In the last few months the Hong Kong society has been treated to a charade of drama by the Government. The level of propaganda has gone a notch higher as they work hard to deflect attention from the real issues affecting us refugees in Hong Kong.
After the mass exodus of refugees from Middle East to Europe, and the crisis that resulted from this movement, there came an outpouring of overwhelming support for the refugees from all over the world. This peaked with news of the young Syrian boy who drowned while his family attempted to reach Europe by sea. The solidarity expressed to the refugees who were seeking safe haven, running away from death and torture, is commendable.
The dramatic scenes that greeted our TV screens and also the horror stories that we read from the media were both encouraging and touching, while often equally terrifying. In Germany for example some groups of citizens welcomed the refugees to their homes. In Norway and other Nordic countries some Government officials offered their official residences to those seeking sanctuary. The sharing and compassion was at its highest in European countries. The citizen initiatives put immense political pressure on governments who made dramatic U-turns from earlier hardline stances. The governments agreed to take in thousands of refugees and offer them the protection they so desperately needed.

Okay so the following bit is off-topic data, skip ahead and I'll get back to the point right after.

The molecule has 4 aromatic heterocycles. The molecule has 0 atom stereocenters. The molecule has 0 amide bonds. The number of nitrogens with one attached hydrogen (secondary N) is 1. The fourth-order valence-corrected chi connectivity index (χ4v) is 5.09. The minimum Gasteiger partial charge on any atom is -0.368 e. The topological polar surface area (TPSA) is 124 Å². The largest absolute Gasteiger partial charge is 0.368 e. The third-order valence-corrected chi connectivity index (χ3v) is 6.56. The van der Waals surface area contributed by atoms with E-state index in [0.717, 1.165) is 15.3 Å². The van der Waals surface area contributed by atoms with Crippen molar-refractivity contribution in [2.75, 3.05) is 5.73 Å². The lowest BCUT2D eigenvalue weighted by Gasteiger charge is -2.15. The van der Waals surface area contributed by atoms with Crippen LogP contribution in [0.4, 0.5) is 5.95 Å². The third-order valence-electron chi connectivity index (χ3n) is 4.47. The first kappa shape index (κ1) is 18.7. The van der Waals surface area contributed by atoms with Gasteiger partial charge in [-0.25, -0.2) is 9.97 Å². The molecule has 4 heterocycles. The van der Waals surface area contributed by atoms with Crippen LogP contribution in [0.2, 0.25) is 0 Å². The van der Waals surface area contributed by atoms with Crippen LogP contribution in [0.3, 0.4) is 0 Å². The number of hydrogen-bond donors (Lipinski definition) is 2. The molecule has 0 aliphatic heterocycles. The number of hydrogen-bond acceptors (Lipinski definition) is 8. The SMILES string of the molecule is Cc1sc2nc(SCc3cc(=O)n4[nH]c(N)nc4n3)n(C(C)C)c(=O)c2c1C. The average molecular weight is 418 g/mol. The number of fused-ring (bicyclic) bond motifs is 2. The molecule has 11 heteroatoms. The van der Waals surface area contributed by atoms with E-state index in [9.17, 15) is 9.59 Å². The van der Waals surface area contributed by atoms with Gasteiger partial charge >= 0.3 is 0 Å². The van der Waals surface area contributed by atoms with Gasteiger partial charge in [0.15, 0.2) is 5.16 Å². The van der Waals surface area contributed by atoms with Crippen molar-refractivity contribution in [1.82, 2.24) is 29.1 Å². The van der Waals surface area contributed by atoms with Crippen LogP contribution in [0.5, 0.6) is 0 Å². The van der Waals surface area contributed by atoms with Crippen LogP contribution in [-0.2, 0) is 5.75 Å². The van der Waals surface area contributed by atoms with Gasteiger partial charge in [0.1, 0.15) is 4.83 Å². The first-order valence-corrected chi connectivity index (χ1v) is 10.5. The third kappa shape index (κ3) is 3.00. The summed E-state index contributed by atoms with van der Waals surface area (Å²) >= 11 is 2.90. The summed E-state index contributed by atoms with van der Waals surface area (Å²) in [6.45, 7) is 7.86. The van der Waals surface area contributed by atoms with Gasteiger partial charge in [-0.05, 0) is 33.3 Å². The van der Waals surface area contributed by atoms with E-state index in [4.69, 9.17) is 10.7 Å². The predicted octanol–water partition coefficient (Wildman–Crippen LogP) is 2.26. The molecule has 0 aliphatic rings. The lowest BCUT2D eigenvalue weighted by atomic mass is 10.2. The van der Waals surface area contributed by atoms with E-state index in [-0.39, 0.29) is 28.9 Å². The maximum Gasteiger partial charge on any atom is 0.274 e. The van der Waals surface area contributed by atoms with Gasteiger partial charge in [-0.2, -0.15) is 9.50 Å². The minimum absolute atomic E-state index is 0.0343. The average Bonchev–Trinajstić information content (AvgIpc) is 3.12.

The Western countries leadership felt challenged and had to up their game to meet citizens’ demands. True to their calling, Western leaders showed and demonstrated their people’s compassion and values by offering leadership during this historic time of need. Angela Merkel was nominated for the Nobel Peace Prize due to her perceived humanitarian offer and was nominated Time Magazine Person of the Year. Her declaration that Germany stand and be counted made the whole world revisit and reevaluate immigration policies. She set a momentous precedent that others struggled to emulate. The rest is history.